After the Moon was forged in a cataclysmic collision between Earth and a Mar-sized planet, it apparently took a second blow from a dwarf planet.

The familiar lunar vista humans see when they look up at night reveals a face with dark “seas” and bright craters. The mysterious far side, which wasn’t revealed until humans started sending probes and then people in the 1960s, is far more heavily cratered, with few of the dark plains of the near side.

But what caused the two sides to be so different? That’s been a matter of debate.

Now, researchers led by Meng-Hua Zhu, from the Macau University of Science and Technology, say that a dwarf planet striking the Moon sometime after its initial formation could have caused the lopsided world we see today. They published their research May 20 in the Journal of Geophysical Research: Planets.

A series of planet-sized collisions

The standard story of the Moon’s formation is that sometime in Earth’s early history, a planet-sized body struck our planet, throwing material high into space, where it eventually coalesced into the Moon we see today. But even this dramatic tale can’t explain all the oddities of Earth’s Moon, like the difference between the Moon’s near and far sides.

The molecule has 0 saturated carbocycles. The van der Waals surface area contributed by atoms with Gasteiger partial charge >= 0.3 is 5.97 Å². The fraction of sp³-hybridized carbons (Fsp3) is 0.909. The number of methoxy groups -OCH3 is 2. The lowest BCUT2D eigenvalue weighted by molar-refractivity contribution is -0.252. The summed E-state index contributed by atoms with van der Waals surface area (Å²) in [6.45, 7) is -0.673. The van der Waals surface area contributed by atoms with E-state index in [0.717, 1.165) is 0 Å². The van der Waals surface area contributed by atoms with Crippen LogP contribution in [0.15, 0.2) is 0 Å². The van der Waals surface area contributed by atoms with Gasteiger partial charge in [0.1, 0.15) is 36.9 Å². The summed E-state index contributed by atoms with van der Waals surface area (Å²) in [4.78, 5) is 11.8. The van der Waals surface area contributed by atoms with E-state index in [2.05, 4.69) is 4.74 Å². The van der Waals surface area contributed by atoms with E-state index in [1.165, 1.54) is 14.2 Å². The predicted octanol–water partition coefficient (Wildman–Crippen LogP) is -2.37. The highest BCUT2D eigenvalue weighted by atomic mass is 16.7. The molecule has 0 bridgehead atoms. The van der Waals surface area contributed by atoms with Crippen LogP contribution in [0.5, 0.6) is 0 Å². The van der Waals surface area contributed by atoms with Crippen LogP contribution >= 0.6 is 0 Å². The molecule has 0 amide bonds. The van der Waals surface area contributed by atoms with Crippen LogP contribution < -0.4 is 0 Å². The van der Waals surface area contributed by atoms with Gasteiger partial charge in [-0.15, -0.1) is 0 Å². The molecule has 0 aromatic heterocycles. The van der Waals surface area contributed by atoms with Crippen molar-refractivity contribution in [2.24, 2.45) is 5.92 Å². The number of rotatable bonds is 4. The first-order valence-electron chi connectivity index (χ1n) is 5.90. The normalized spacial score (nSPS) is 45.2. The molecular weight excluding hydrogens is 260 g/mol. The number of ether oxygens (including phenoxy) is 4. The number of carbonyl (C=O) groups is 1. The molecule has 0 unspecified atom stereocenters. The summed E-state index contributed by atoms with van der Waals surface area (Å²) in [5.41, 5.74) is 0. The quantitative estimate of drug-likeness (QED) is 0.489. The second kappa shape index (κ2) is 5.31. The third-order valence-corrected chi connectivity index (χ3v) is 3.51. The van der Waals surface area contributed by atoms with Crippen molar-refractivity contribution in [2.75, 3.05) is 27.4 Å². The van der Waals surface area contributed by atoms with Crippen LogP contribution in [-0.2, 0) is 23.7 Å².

A clue came in 2012, when NASA’s GRAIL mission showed that the lunar near side has a thinner crust than the far side.

So over the years, as both sides suffered numerous asteroid strikes, the near side cracked open. The outpouring lava filled basins and hardened into the dark maria, or plains, we see today. But the far side has a thicker crust, so there’s just a lot of cratering. But the puzzle of why the two hemispheres have different thicknesses to begin with is harder to explain.

One way to solve the problem is if a small world – about the size of the dwarf planet Ceres, which resides in the asteroid belt – were to have hit the Moon’s near side after it had already formed and solidified. The impact would have thrown up material, and when the material resettled, it could have fallen mainly on the far side of the Moon, burying it under 3 to 6 miles of lunar regolith. Zhu and colleagues ran a series of computer simulations to test this scenario, and found that an object ramming the early Moon at between 14,000 and 15,000 miles per hour would recreate the Moon as we see it today. That may sound fast, but it’s only about a quarter the speed of most small meteors that hit Earth.

The impact could also help clear up some of the long-standing questions about the materials that make up the Moon. They are both very Earth-like in some ways – a sign that the Moon did indeed form out of Earth debris – and dissimilar in other ways, pointing to additions from an outside world.

That would make our moon a composite of three different large bodies — a different sort of three-body problem.

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